Taking on farming life can be incredibly rewarding, but it also requires dedication and hard work. Farmers must possess a wide range of knowledge, skills, and abilities to be successful.
But perhaps the first and most essential requirement for becoming a farmer in Alberta is access to land. Farmers need plenty of available space to grow crops, raise animals, store equipment, and build infrastructure. That’s why we’re here to help you navigate the complexities of farm ownership in Alberta.
We’ve put together this article to break down everything you need to know about the farm status application process in the province. We’ll talk about the differences between a hobby farm and a full-fledged commercial operation and even guide you through some essential resources for new farmers.
So, whether your dream is to raise cattle or grow delicious Saskatoon berries, we’re here to help you turn that dream into a reality.
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How To Qualify As A Farmer In Alberta?
The agricultural sector in Alberta is a thriving and rewarding industry, offering numerous benefits for those who choose to embrace the farming lifestyle. But the question is: can anyone be a farmer in this province? It depends on who you ask.
You can always consider yourself a rancher or farmer once you buy the next farmhouse for sale available. But to enjoy financial benefits and avoid legal confusion, you should take time to meet obligations such as the following:
- You must produce at least one agricultural product for sale: To be considered a census farm by Statistics Canada. This includes crops, livestock, poultry, animal products, and other agricultural products.
- The property must be in agricultural production in your municipality: This is necessary to avoid confusion in taxation. Your ranch has to be taxed at the farm property tax rate. Otherwise, you’ll risk getting a higher annual tax bill.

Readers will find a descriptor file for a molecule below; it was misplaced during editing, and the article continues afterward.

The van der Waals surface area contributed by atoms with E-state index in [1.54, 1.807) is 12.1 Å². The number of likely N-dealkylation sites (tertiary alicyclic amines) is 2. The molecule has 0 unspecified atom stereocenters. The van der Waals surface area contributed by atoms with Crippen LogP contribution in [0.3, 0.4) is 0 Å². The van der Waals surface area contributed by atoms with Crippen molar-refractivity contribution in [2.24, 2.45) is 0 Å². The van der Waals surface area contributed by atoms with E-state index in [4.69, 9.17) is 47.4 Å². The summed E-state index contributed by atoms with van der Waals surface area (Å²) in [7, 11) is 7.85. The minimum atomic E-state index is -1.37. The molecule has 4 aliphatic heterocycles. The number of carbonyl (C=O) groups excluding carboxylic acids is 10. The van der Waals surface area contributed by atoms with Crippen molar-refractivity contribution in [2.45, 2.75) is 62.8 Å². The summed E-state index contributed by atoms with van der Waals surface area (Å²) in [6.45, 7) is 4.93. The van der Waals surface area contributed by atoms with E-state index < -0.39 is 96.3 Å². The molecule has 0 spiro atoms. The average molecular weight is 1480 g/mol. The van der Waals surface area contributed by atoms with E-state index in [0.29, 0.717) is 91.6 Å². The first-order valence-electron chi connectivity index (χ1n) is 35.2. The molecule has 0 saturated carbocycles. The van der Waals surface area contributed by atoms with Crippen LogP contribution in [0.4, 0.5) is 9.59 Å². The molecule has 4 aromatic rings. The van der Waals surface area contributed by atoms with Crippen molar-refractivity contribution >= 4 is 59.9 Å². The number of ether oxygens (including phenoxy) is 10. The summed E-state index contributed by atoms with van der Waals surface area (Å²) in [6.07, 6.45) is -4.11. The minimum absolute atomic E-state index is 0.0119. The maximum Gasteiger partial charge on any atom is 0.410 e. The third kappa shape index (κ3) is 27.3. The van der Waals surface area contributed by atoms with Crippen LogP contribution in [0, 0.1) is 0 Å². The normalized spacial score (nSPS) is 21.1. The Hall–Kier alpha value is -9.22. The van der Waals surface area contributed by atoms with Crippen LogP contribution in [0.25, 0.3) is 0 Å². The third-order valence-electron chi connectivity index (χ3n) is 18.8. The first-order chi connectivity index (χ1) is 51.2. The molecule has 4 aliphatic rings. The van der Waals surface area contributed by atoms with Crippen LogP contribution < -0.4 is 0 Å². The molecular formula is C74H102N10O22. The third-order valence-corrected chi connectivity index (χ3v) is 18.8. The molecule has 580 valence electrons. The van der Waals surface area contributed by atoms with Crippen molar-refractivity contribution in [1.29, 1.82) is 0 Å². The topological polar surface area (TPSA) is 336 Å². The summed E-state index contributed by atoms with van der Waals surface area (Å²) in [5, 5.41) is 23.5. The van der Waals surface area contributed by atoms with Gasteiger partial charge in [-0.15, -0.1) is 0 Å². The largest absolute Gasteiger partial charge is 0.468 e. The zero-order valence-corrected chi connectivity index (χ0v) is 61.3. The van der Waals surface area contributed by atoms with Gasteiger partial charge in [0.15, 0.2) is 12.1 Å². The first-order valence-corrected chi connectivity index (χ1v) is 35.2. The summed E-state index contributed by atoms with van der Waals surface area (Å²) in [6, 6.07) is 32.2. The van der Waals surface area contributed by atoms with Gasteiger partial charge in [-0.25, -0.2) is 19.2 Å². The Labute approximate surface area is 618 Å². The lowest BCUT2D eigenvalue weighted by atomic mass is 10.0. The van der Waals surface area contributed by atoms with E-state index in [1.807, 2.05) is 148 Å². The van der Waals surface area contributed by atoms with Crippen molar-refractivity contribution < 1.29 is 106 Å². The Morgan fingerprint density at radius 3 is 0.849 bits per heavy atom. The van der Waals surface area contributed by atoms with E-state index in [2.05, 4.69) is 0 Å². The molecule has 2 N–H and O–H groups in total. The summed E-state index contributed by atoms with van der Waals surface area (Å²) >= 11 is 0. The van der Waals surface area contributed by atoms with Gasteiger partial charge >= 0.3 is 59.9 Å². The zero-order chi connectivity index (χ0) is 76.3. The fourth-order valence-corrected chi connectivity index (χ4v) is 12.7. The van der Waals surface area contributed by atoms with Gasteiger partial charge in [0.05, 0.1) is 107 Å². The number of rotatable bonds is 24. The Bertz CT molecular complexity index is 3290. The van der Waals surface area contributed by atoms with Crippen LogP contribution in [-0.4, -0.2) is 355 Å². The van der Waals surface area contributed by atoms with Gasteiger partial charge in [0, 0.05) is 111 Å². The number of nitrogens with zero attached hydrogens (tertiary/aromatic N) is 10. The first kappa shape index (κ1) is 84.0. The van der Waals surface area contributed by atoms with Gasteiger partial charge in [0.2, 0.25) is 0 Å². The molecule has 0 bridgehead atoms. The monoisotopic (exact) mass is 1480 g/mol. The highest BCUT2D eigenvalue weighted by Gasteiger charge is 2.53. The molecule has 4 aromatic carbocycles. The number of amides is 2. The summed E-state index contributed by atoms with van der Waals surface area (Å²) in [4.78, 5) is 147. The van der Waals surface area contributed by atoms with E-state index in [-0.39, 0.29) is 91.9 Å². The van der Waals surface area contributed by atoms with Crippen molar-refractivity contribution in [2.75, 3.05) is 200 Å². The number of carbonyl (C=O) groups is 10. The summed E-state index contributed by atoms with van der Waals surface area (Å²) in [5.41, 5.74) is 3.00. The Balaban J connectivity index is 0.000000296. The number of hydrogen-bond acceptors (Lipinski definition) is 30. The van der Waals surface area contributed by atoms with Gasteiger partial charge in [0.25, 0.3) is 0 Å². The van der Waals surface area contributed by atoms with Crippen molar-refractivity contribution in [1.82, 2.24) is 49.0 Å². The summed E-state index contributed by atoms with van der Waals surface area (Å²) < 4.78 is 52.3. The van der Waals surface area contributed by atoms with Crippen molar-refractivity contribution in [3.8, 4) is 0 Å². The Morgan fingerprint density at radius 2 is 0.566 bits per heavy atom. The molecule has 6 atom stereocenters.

- You must claim income from farming activity: The CRA (Canada Revenue Agency) won’t let you offset all your farming losses if you have a full-time job. The CRA considers you a part-time farmer if your off-farm income exceeds your farm income. And they only consider you a farmer if your farm business shows potential for profitability. If you need help determining whether you qualify as a farmer, consult a tax professional.
- Reach $10,000 in gross annual farm production: This is crucial for qualifying as a farmer and accessing the Alberta Farm Fuel Benefit and other federal-provincial farm programs.
Ask Yourself: What Will I Be Farming Anyway?
Standard options include:
- Crop farming: Growing grains like wheat, barley, canola or oilseeds.
- Vegetable farming: Producing crops like carrots, potatoes, onions and more.
- Fruit farming: Growing tree fruits like apples, cherries or pears, or bush fruits like Saskatoon berries.
- Cattle farming: Raising beef cattle, dairy cows or calves.
- Sheep or goat farming: Breeding and raising sheep or goats for wool, fiber, milk or meat.
Regardless of the type of farming, always turn to professionals when handling the necessary paperwork for your future farm.